Event organizers can now report on sustainability issues like impacts on communities, natural environments, and local and global economies, thanks to new guidance published by the Global Reporting Initiative (GRI). GMIC helped developed the guidance as part of a multi-stakeholder Working Group and Advisory Group.
The events sector is diverse: Its activities range from business meetings, conferences and exhibitions to sports and cultural festivals – all of which have impacts on the economy, environment and society. These impacts need to be considered, measured and shared in order to improve the sustainability performance of the events industry.
“Over the last ten years there has been a growing interest in the ‘greening’ of events, with more and more organizations considering the sustainability performance of their activities,” said Maaike Fleur, senior manager reporting framework at the Global Reporting Initiative Public. “Sustainability reporting is still quite a new concept for event organizers, but we anticipate that this new guidance will help them be more transparent about the impacts of their activities.”
The new Event Organizers Sector Supplement (EOSS) will enable event organizers to report their sustainability performance in a comparable way. The sustainability reporting guidance, tailored for the events sector, aims to make reporting more relevant for event organizers by defining how to provide qualitative and quantitative information on sustainability issues. In addition to more widely applicable issues such as greenhouse gas emissions and waste, the guidance helps event organizers report on more specific issues including attendee travel, legacy of the event and initiatives taken at the event to promote sustainability and transparency.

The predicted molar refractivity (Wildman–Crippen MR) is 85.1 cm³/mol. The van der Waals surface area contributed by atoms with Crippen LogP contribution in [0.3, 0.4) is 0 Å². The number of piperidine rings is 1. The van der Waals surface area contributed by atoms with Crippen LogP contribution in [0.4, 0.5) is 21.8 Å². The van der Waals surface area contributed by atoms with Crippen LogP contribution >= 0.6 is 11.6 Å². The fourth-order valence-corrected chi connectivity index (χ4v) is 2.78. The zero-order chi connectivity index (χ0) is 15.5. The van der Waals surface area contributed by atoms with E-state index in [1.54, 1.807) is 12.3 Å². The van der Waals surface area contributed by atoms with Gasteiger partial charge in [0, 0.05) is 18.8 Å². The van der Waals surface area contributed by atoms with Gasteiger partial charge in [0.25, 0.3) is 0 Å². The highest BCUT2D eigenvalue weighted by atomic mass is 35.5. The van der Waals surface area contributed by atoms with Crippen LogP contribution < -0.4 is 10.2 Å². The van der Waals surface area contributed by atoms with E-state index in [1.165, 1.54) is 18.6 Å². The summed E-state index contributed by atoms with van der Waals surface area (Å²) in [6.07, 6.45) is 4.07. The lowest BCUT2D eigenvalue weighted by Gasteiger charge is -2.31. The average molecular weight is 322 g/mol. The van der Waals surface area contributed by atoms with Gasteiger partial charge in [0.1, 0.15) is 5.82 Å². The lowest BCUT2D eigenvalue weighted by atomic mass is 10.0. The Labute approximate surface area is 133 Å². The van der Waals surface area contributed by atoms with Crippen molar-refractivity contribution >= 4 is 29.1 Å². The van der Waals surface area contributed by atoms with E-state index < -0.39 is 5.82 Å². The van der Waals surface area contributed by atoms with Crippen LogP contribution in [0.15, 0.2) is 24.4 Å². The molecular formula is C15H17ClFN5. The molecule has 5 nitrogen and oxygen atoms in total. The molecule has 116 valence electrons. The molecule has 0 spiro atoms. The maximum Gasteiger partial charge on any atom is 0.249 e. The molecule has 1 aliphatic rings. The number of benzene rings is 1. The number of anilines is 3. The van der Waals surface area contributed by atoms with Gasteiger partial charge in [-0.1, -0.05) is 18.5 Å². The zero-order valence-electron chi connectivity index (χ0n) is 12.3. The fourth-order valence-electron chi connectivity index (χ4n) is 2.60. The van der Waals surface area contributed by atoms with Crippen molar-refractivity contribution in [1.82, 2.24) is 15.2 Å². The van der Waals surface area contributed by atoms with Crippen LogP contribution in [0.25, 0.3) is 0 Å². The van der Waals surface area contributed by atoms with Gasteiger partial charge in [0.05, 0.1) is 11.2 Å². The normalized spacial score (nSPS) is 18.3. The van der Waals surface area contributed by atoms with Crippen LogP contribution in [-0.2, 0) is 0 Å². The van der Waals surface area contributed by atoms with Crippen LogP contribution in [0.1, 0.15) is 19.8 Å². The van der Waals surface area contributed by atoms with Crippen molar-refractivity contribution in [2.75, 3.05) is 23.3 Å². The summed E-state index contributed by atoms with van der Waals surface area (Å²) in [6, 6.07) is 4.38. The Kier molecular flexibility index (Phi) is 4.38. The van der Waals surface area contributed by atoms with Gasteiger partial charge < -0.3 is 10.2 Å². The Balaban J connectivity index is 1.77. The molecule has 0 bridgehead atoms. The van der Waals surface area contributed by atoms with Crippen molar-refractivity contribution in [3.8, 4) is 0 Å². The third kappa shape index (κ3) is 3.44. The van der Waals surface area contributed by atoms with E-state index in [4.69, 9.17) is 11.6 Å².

“Reporting is also about sharing best practices and can enhance learning for event organizers not yet so familiar with sustainability strategy and reporting,” said Fleur. “Attendees are interested to know the sustainability strategies behind events. Events are a significant business investment so it is vital that we start measuring and reporting sustainability impacts if we are to move to a sustainable global economy.”
The EOSS provides reporting guidance that is suitable for all types and sizes of events. The guidance covers the complete project life cycle of an event, from bid to planning, execution and, finally, post-event – including the issue of event legacy. The Supplement can be used to report before or after an event has taken place.
“Transparent reporting is fundamental to organization success and growth. GRI provides the most widely used guidelines for sustainability reporting,” said Sebastien Tondeur, CEO of MCI and Chairman of Meeting Professionals International (MPI). “With the GRI Framework, including the sector-specific guidance, it will be easier for the events industry to provide transparent information on the sustainability strategies and performance of their organizations and events. The Sector Supplement is already helping both MCI and MPI to improve their sustainability initiatives.
The Supplement was developed according to a multi-stakeholder process. Volunteers from events companies, governments, labor and civil society organizations were brought together in a Working Group to develop the guidance. The public then responded to two Public Comment Periods, before the Working Group took the consultation feedback into account and finalized the Supplement.